toni morgan




I came home from a summer as an exchange student in Denmark knowing two things: I loved history, and I loved traveling and meeting new people.  My parents collected early-American antiques. By their measure, anything over 75 years of age qualified.  The house of my host family in Denmark was 400-years-old, and the church where my host-father preached was 800-years-old. I saw where battles had been fought and where Danes had lived ten centuries before I was born. It was a revelation. My writing career began with that trip, keeping the editor of my hometown paper apprised of all I saw.  A former NYT editor, he convinced me I should continue writing.  Although a west-coaster by birth, marriage, and preference, I’ve lived in many places, including nearly four years in Japan.

My published works include numerous articles in newspapers and magazines, primarily on finance and budget, and short stories appearing in the Clackamas Literary Journal, Adelaide Literary Magazine, The Path, and Mooring Against the Tide; Writing Fiction and Poetry by Tim Schell and Jeff Knorr, published by Prentice Hall.  My published novels include Two-Hearted Crossing, Patrimony, Echoes from a Falling Bridge, Harvest the Wind, Lotus Blossom Unfurling, and Queenie’s Place.




Music inspires me. I’ve listened to arias—like the one from Madame Butterfly—and had tears run down my cheeks—how could anything be so hauntingly beautiful? I listen to my granddaughter belt out a bluesy song like Skyfall or I Will Always Love You, or hear her sing the National Anthem, acapella, before a basketball or football game and I’m stunned by that huge voice coming from that petite little body. Where did she get such talent?




People inspire me. I look at the cathedrals in Europe that soar over the heads of worshipers and realize they were designed by men without computers or even slide-rulers and built by men without cranes or levels. And yet, if one minor thing had been off by maybe so little as an inch, the whole thing would have collapsed. And yet some have stood for a thousand years or more. How did those long-ago men (and maybe some women) do it? Or now, when it rains in Venice at high tide and the ancient city seems to be sinking into the Adriatic, up go the portable walkways and umbrellas and Venetians simply go about their business. How can they do that?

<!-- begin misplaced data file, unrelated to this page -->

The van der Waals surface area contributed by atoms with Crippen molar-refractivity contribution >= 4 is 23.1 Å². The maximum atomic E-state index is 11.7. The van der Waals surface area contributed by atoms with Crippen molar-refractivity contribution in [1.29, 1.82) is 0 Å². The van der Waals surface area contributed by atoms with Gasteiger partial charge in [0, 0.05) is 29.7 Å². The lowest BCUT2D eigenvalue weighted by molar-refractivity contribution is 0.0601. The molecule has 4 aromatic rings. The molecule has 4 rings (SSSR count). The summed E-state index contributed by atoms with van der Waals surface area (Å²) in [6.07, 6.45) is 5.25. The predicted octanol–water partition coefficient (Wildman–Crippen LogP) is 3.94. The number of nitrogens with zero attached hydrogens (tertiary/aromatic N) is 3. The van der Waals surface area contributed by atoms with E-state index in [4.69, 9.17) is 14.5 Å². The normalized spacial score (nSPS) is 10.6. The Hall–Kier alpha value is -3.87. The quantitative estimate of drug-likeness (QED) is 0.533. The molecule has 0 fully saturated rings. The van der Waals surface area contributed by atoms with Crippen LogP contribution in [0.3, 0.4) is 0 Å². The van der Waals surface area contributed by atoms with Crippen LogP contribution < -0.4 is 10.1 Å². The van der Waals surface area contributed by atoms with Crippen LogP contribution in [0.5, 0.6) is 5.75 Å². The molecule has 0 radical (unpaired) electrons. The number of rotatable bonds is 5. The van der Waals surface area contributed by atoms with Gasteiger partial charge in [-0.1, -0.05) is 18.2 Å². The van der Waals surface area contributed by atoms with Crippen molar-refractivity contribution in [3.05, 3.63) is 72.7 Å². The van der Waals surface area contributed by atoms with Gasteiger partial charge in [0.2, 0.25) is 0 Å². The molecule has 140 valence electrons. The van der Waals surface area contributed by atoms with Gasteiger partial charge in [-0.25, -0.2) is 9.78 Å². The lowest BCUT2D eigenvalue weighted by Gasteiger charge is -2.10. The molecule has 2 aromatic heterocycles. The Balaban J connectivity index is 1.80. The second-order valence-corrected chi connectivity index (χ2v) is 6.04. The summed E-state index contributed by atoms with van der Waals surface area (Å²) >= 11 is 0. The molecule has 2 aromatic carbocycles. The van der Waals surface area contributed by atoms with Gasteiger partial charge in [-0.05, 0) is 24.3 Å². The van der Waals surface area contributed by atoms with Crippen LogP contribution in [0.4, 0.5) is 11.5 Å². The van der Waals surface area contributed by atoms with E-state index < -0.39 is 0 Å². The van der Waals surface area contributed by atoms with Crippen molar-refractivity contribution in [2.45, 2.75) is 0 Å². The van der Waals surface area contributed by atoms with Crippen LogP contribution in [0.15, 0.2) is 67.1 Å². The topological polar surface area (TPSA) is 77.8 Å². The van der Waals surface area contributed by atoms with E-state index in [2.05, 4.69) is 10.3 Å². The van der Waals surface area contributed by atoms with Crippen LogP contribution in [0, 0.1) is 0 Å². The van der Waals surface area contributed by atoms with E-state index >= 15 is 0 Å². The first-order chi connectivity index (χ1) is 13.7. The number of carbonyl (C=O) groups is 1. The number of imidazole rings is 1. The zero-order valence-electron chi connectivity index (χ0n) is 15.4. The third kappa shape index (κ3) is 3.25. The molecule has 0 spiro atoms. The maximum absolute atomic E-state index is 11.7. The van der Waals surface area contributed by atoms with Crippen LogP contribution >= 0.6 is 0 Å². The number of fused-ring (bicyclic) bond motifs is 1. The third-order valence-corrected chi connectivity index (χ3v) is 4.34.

Nature inspires me. A poet, May Sartin, once wrote of the richness of solitude versus the poverty of loneliness. I’ve felt both of those emotions at times, but as I gaze out from the deck of our home on the banks of what was once the Snake River—a millennium ago or perhaps only a hundred years ago, before all the dams were built and changed the course of the river—and see the newly restored Roswell Marsh surrounded by lush, alternating fields of corn, wheat, onions, potatoes and alfalfa, the Owyhee Mountains and the Blues on the horizon—and on a clear day the tips of the Strawberries—I luxuriate in the richness of solitude.  And when that richness palls a bit, I rejoice in my nearby family and I wonder, how did I get so lucky?




CONTENTS: Two-Hearted Crossing
Home Patrimony
About Echoes from a Falling Bridge
Books Harvest the Wind
Media Lotus Blossom Unfurling
Contact Queenie's Place
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